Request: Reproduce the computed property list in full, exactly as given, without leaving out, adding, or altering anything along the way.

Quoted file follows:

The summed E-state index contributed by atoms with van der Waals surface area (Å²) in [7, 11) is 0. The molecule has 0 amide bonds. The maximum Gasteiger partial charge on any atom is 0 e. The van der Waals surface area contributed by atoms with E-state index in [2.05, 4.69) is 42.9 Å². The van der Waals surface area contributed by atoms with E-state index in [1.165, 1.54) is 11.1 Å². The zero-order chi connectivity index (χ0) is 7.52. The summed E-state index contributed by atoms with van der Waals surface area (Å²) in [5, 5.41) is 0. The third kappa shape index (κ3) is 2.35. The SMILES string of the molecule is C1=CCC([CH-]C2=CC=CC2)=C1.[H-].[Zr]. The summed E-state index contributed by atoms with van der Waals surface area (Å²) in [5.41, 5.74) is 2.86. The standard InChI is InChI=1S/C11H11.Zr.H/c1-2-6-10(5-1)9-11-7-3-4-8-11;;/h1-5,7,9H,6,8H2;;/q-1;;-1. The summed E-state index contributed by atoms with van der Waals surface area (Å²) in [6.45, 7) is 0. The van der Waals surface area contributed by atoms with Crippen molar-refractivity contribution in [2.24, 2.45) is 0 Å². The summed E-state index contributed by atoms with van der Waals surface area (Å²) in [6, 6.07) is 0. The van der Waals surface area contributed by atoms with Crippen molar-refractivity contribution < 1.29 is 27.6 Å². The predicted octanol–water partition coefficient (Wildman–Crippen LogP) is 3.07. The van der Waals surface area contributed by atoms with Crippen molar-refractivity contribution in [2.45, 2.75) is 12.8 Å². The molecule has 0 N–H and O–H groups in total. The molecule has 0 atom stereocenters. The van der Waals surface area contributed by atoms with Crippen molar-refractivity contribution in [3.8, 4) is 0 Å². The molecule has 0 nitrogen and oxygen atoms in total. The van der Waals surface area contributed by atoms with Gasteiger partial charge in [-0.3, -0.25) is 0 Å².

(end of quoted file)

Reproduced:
The summed E-state index contributed by atoms with van der Waals surface area (Å²) in [7, 11) is 0. The molecule has 0 amide bonds. The maximum Gasteiger partial charge on any atom is 0 e. The van der Waals surface area contributed by atoms with E-state index in [2.05, 4.69) is 42.9 Å². The van der Waals surface area contributed by atoms with E-state index in [1.165, 1.54) is 11.1 Å². The zero-order chi connectivity index (χ0) is 7.52. The summed E-state index contributed by atoms with van der Waals surface area (Å²) in [5, 5.41) is 0. The third kappa shape index (κ3) is 2.35. The SMILES string of the molecule is C1=CCC([CH-]C2=CC=CC2)=C1.[H-].[Zr]. The summed E-state index contributed by atoms with van der Waals surface area (Å²) in [5.41, 5.74) is 2.86. The standard InChI is InChI=1S/C11H11.Zr.H/c1-2-6-10(5-1)9-11-7-3-4-8-11;;/h1-5,7,9H,6,8H2;;/q-1;;-1. The summed E-state index contributed by atoms with van der Waals surface area (Å²) in [6.45, 7) is 0. The van der Waals surface area contributed by atoms with Crippen molar-refractivity contribution in [2.24, 2.45) is 0 Å². The summed E-state index contributed by atoms with van der Waals surface area (Å²) in [6, 6.07) is 0. The van der Waals surface area contributed by atoms with Crippen molar-refractivity contribution < 1.29 is 27.6 Å². The predicted octanol–water partition coefficient (Wildman–Crippen LogP) is 3.07. The van der Waals surface area contributed by atoms with Crippen molar-refractivity contribution in [2.45, 2.75) is 12.8 Å². The molecule has 0 N–H and O–H groups in total. The molecule has 0 atom stereocenters. The van der Waals surface area contributed by atoms with Crippen molar-refractivity contribution in [3.8, 4) is 0 Å². The molecule has 0 nitrogen and oxygen atoms in total. The van der Waals surface area contributed by atoms with Gasteiger partial charge in [-0.3, -0.25) is 0 Å².